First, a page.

Almost all bugging devices work on an FM frequency because they are simply wireless transmitters.If you think a room is bugged, have a radio tuned to an AM station in the room with the volume turned up fairly loud.Then use another radio tuned to an FM station and start turning the dial very slowly, starting at the bottom of the numbers.If you hear the station that the radio was tuned into from the AM station on your FM radio, then you know you are bugged.

If you hear a squeal or feedback that means you are getting closer to the bug.The more squealing or feedback, the closer you are getting.

6.Do you know how to prevent sexual harassment lawsuits?

Employers should have a policies and procedures program in place with clear definitive language.Employees should have a detailed form to fill out and a specific place to report the harassment to.Provide alternatives if requested and investigate promptly, giving the results to both parties involved.A good harassment policy should assure employees that there would not be any retaliation for filing a complaint or for cooperating in the investigation of another's complaint.

7.Are your employees stealing from you?

Employees are capable of embezzling money, stealing merchandise, giving themselves discounts, loans, and acquiring damaged goods to name a few.They have various reasons and justifications for their actions and most often do not think of themselves as criminals at all.And many employers are blind to this and think it does not happen in their business.

8.Do you have problems collecting judgments owed you?

One of the first steps to enforcing a judgment is to find the assets of the debtor.There are several legal remedies that can accomplish this.After identifying the assets, you should protect the judgment from transfers of property by the debtor with a judgment lien that will "attach" itself to all the debtor's non-exempt property.Another common collection tool is a "writ of execution" that instructs a court officer to seize the debtor's non-exempt property, auction it off, and then transfer the proceeds to you.Garnishment is another of several available methods frequently used.

9.Could terrorists raise dirty money through your business?

Terrorists use several methods to defraud businesses.Identity theft, credit card fraud, Islamic charity fronts, selling counterfeit consumer products, diverting goods, food stamp fraud, insurance fraud, cigarette tax schemes, phony checks, etc.The best method of de-funding terrorists is to "know your customer."The Export Administration Bureau and Foreign Assets Control regularly publishes comprehensive lists of smugglers, counterfeiters, companies, and individuals that have been identified as terrorists.Both of these lists need to be utilized for a complete list.Also check the Trade Compass for publicly available lists.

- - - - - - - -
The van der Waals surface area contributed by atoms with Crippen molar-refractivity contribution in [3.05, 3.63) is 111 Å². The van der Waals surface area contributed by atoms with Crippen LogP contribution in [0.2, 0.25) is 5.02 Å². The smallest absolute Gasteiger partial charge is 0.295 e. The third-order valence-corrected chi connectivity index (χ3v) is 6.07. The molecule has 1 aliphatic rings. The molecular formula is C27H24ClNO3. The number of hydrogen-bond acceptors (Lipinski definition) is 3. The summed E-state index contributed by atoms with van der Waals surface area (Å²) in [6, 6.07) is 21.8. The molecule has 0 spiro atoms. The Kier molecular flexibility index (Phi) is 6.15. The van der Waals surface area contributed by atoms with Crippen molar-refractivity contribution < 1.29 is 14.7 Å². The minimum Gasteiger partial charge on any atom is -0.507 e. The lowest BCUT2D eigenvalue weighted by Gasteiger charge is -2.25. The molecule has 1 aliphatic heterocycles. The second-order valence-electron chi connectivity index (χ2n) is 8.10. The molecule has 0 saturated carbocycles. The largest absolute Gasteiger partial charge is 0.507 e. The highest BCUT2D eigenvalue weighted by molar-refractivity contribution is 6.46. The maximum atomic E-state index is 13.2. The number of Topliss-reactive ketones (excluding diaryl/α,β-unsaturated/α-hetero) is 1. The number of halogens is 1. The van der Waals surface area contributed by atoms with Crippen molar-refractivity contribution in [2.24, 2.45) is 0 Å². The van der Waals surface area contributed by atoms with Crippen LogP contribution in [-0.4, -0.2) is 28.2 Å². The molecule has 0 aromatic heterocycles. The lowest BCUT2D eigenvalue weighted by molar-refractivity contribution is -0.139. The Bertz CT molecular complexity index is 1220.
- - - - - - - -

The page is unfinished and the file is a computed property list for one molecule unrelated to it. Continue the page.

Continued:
1. Carry traveler's checks and credit cards, not cash. If you must have cash, carry as little as possible.

2. Place valuables, one extra credit card, emergency cash, and emergency telephone numbers in a hotel safe.

3. Don't make a display of material wealth or be a heavy tipper.

4. Make two photocopies of the first two pages of your passport. Put one set in the hotel safe and one set in your luggage.

5. Don't wear clothing or items that obviously identify you as an American.

6. Don't wear or display items that identify your company. These are marks for terrorists and kidnappers.

7. Bring bottled water with you when you travel abroad.

8. Avoid overindulging in alcohol or anything else that impairs your judgment.

9. During meetings keep all belongings on your person especially when you travel room to room or to the bathroom. Professional thieves scam these areas a day into the meetings once the attendees are comfortable and feel safe in their surroundings.

10. Are you a target when you travel on business? Here are some general travel tips

Author: Terry Brown

Terry Brown, author and researcher, has published a book entitled Business Security: Over 50 Ways to Protect Your Business. A complete table of contents, reviews, and sample articles can be found at